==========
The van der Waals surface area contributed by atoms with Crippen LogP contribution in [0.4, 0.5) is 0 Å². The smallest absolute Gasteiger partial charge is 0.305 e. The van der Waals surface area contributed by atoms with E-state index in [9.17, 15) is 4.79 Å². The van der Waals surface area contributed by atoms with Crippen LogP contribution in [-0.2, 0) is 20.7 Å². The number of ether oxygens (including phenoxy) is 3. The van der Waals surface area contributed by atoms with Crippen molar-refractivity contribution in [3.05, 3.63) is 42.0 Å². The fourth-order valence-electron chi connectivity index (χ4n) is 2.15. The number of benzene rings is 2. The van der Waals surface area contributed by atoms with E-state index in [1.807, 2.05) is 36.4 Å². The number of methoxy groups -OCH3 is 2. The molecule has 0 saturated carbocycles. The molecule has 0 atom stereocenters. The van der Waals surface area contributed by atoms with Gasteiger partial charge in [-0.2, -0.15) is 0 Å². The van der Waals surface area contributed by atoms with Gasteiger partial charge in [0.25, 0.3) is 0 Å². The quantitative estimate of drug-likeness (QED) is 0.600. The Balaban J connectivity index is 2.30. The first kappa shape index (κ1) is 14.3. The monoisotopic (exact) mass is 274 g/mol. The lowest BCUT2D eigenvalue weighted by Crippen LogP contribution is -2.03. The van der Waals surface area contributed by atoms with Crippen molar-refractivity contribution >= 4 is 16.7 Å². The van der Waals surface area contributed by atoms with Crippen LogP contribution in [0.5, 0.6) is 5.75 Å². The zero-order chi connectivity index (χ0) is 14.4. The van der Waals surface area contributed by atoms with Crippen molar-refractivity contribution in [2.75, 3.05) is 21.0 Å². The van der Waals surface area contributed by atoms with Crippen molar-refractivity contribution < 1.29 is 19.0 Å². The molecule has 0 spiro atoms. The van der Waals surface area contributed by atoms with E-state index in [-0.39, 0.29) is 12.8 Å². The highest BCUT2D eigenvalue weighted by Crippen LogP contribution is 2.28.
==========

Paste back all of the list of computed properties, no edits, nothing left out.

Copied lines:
The van der Waals surface area contributed by atoms with Crippen LogP contribution in [0.4, 0.5) is 0 Å². The smallest absolute Gasteiger partial charge is 0.305 e. The van der Waals surface area contributed by atoms with E-state index in [9.17, 15) is 4.79 Å². The van der Waals surface area contributed by atoms with Crippen LogP contribution in [-0.2, 0) is 20.7 Å². The number of ether oxygens (including phenoxy) is 3. The van der Waals surface area contributed by atoms with Crippen molar-refractivity contribution in [3.05, 3.63) is 42.0 Å². The fourth-order valence-electron chi connectivity index (χ4n) is 2.15. The number of benzene rings is 2. The van der Waals surface area contributed by atoms with E-state index in [1.807, 2.05) is 36.4 Å². The number of methoxy groups -OCH3 is 2. The molecule has 0 saturated carbocycles. The molecule has 0 atom stereocenters. The van der Waals surface area contributed by atoms with Gasteiger partial charge in [-0.2, -0.15) is 0 Å². The van der Waals surface area contributed by atoms with Gasteiger partial charge in [0.25, 0.3) is 0 Å². The quantitative estimate of drug-likeness (QED) is 0.600. The Balaban J connectivity index is 2.30. The first kappa shape index (κ1) is 14.3. The monoisotopic (exact) mass is 274 g/mol. The lowest BCUT2D eigenvalue weighted by Crippen LogP contribution is -2.03. The van der Waals surface area contributed by atoms with Crippen molar-refractivity contribution >= 4 is 16.7 Å². The van der Waals surface area contributed by atoms with Crippen LogP contribution in [0.5, 0.6) is 5.75 Å². The zero-order chi connectivity index (χ0) is 14.4. The van der Waals surface area contributed by atoms with Crippen molar-refractivity contribution in [2.75, 3.05) is 21.0 Å². The van der Waals surface area contributed by atoms with Crippen molar-refractivity contribution < 1.29 is 19.0 Å². The molecule has 0 spiro atoms. The van der Waals surface area contributed by atoms with E-state index in [-0.39, 0.29) is 12.8 Å². The highest BCUT2D eigenvalue weighted by Crippen LogP contribution is 2.28.